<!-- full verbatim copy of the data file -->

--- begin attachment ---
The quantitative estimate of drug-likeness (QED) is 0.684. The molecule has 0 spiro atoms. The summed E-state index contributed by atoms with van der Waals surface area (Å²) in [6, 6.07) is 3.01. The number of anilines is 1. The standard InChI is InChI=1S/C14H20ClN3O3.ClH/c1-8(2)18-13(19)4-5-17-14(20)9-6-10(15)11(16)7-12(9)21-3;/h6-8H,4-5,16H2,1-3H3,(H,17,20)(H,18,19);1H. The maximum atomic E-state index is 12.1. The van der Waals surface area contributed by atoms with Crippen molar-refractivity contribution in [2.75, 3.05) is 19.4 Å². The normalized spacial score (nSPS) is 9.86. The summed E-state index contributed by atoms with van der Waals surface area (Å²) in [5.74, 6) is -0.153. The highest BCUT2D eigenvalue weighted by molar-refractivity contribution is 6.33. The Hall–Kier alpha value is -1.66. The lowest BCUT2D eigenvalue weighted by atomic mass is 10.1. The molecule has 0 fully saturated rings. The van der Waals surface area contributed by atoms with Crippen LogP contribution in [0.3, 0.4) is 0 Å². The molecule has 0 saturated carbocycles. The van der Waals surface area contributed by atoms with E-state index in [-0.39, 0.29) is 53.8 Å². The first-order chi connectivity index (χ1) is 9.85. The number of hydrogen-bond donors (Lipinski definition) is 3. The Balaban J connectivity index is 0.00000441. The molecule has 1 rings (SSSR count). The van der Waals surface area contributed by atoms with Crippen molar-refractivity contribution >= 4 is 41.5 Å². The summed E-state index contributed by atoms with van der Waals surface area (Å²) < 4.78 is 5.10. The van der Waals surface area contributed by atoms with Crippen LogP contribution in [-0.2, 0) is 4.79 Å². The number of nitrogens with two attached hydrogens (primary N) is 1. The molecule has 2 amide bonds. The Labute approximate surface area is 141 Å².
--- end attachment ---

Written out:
The quantitative estimate of drug-likeness (QED) is 0.684. The molecule has 0 spiro atoms. The summed E-state index contributed by atoms with van der Waals surface area (Å²) in [6, 6.07) is 3.01. The number of anilines is 1. The standard InChI is InChI=1S/C14H20ClN3O3.ClH/c1-8(2)18-13(19)4-5-17-14(20)9-6-10(15)11(16)7-12(9)21-3;/h6-8H,4-5,16H2,1-3H3,(H,17,20)(H,18,19);1H. The maximum atomic E-state index is 12.1. The van der Waals surface area contributed by atoms with Crippen molar-refractivity contribution in [2.75, 3.05) is 19.4 Å². The normalized spacial score (nSPS) is 9.86. The summed E-state index contributed by atoms with van der Waals surface area (Å²) in [5.74, 6) is -0.153. The highest BCUT2D eigenvalue weighted by molar-refractivity contribution is 6.33. The Hall–Kier alpha value is -1.66. The lowest BCUT2D eigenvalue weighted by atomic mass is 10.1. The molecule has 0 fully saturated rings. The van der Waals surface area contributed by atoms with Crippen LogP contribution in [0.3, 0.4) is 0 Å². The molecule has 0 saturated carbocycles. The van der Waals surface area contributed by atoms with E-state index in [-0.39, 0.29) is 53.8 Å². The first-order chi connectivity index (χ1) is 9.85. The number of hydrogen-bond donors (Lipinski definition) is 3. The Balaban J connectivity index is 0.00000441. The molecule has 1 rings (SSSR count). The van der Waals surface area contributed by atoms with Crippen molar-refractivity contribution >= 4 is 41.5 Å². The summed E-state index contributed by atoms with van der Waals surface area (Å²) < 4.78 is 5.10. The van der Waals surface area contributed by atoms with Crippen LogP contribution in [-0.2, 0) is 4.79 Å². The number of nitrogens with two attached hydrogens (primary N) is 1. The molecule has 2 amide bonds. The Labute approximate surface area is 141 Å².